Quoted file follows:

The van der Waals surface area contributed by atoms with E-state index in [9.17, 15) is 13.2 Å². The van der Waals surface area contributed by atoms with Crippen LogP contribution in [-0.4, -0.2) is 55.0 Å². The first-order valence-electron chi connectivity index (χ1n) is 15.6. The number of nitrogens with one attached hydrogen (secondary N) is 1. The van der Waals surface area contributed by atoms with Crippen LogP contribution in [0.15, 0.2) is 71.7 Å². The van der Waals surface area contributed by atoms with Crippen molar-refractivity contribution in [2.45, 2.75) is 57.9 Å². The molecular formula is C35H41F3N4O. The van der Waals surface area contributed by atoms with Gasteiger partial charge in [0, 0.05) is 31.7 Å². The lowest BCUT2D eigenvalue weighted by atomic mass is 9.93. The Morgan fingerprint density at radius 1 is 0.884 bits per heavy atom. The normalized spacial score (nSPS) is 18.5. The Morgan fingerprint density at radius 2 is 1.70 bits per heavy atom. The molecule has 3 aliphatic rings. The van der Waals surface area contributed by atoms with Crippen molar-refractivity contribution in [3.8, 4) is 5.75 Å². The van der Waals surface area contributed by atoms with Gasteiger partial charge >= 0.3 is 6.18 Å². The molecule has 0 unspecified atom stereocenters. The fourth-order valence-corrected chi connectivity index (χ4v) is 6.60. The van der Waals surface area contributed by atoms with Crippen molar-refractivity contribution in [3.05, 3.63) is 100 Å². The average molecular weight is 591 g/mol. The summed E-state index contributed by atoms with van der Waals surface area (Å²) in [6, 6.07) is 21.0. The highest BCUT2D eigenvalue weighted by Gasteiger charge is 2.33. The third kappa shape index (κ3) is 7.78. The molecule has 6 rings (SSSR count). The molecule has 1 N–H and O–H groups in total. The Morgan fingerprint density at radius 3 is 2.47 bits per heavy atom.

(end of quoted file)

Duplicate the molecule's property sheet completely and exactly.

The van der Waals surface area contributed by atoms with E-state index in [9.17, 15) is 13.2 Å². The van der Waals surface area contributed by atoms with Crippen LogP contribution in [-0.4, -0.2) is 55.0 Å². The first-order valence-electron chi connectivity index (χ1n) is 15.6. The number of nitrogens with one attached hydrogen (secondary N) is 1. The van der Waals surface area contributed by atoms with Crippen LogP contribution in [0.15, 0.2) is 71.7 Å². The van der Waals surface area contributed by atoms with Crippen molar-refractivity contribution in [2.45, 2.75) is 57.9 Å². The molecular formula is C35H41F3N4O. The van der Waals surface area contributed by atoms with Gasteiger partial charge in [0, 0.05) is 31.7 Å². The lowest BCUT2D eigenvalue weighted by atomic mass is 9.93. The Morgan fingerprint density at radius 1 is 0.884 bits per heavy atom. The normalized spacial score (nSPS) is 18.5. The Morgan fingerprint density at radius 2 is 1.70 bits per heavy atom. The molecule has 3 aliphatic rings. The van der Waals surface area contributed by atoms with Crippen molar-refractivity contribution in [3.8, 4) is 5.75 Å². The van der Waals surface area contributed by atoms with Gasteiger partial charge >= 0.3 is 6.18 Å². The molecule has 0 unspecified atom stereocenters. The fourth-order valence-corrected chi connectivity index (χ4v) is 6.60. The van der Waals surface area contributed by atoms with Crippen molar-refractivity contribution in [3.05, 3.63) is 100 Å². The average molecular weight is 591 g/mol. The summed E-state index contributed by atoms with van der Waals surface area (Å²) in [6, 6.07) is 21.0. The highest BCUT2D eigenvalue weighted by Gasteiger charge is 2.33. The third kappa shape index (κ3) is 7.78. The molecule has 6 rings (SSSR count). The molecule has 1 N–H and O–H groups in total. The Morgan fingerprint density at radius 3 is 2.47 bits per heavy atom.